Maria Miller has said she takes "full responsibility" for her decision to stand down as culture secretary, saying that she did not want to become a "distraction" from the achievements of the government.
She said she had hoped to carry on in office after she was cleared of the central expenses allegation against her by the Commons Standards Committee but it had become clear it was impossible to do so.
"This has been a really difficult 16 months. Because I was cleared of the central allegation made about me by a Labour Member of Parliament, I hoped that I could stay. But it has become clear to me that it has become an enormous distraction," she said. "It is not right that I am distracting from the incredible achievements of this government."
Asked if she had been pressurised into quitting, a clearly emotional Miller said: "I take full responsibility for my decision to resign. I think it is the right thing to do to remove what has become really an unhelpful and very difficult distraction for colleagues."
Asked also whether she believed she had been the victim of a media witch hunt because of her role in implementing the recommendations of the Leveson Inquiry on press standards, she said: "I take full responsibility for the situation. I fully accept the findings of the parliamentary standards report. This is about that."
In a letter to David Cameron, Miller said the controversy over her expenses "has become a distraction from the vital work this government is doing".
The prime minister is said to have been "sorry" to receive her resignation. In response to the former cabinet member, Cameron wrote that Miller could be "extremely proud" of her work in government.
The reluctant-sounding PM added: "I hope that you will be able to return to serving the government on the frontbench in due course, and am only sad that you are leaving the government in these circumstances."
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Her resignation follows days of mounting public and political pressure on the MP to quit and signs she was losing support among Tory colleagues despite Cameron's backing.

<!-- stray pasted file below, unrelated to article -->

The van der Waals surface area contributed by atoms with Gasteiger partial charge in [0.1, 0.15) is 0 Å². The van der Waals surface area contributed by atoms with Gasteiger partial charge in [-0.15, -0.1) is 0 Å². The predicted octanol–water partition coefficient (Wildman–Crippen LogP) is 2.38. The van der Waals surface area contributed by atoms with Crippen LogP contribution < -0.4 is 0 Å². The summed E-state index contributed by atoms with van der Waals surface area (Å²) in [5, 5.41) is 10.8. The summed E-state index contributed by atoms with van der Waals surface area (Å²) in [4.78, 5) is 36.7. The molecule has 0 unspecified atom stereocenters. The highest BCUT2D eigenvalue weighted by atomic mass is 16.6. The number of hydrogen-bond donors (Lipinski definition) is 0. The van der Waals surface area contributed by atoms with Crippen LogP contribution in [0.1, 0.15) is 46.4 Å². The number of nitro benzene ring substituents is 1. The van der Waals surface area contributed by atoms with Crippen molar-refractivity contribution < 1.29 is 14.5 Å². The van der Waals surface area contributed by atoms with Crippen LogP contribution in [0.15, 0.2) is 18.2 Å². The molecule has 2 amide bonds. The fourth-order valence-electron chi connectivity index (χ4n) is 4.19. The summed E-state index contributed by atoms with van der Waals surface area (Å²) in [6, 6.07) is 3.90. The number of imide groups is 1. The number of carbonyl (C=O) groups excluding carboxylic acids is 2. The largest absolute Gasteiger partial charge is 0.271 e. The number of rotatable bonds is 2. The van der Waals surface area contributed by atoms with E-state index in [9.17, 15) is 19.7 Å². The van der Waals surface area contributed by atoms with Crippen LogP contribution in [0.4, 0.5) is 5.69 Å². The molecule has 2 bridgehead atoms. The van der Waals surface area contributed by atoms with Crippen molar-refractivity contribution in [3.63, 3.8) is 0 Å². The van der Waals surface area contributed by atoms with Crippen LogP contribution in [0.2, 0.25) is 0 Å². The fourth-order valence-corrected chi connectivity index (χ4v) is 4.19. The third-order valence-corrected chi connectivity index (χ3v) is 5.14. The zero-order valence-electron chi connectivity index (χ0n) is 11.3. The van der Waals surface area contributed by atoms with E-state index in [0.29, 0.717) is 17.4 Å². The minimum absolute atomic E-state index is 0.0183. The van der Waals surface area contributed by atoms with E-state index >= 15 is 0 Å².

Labour MP John Mann, who made the allegations against Miller which triggered the standards investigation, said: "About time too."
He told BBC Radio 4's Today: "Maria Miller should have resigned immediately and when she didn't resign, Mr Cameron should have shown a bit of leadership and sacked her."
He said the case had shown the present system - which saw a cross-party committee of MPs dramatically reduce the sum an independent watchdog said Mrs Miller should repay - was "dead and buried".
"I would like to see David Cameron announce today at Prime Minister's Questions that that system is going to go immediately and there will be no more self-regulation of MPs by MPs."
Miller had previously admitted she "let people down" as she struggled to cling on to her Cabinet job amid a Tory backlash in response to the way she approached parliamentary standards commissioner Kathryn Hudson's probe into her accommodation expenses.."
While Conservatives broke ranks to express concern about Cameron's determination to cling on to his minister, allies launched a furious counter-attack accusing the press of a "witch-hunt" because of her role in shaping a new regulatory system.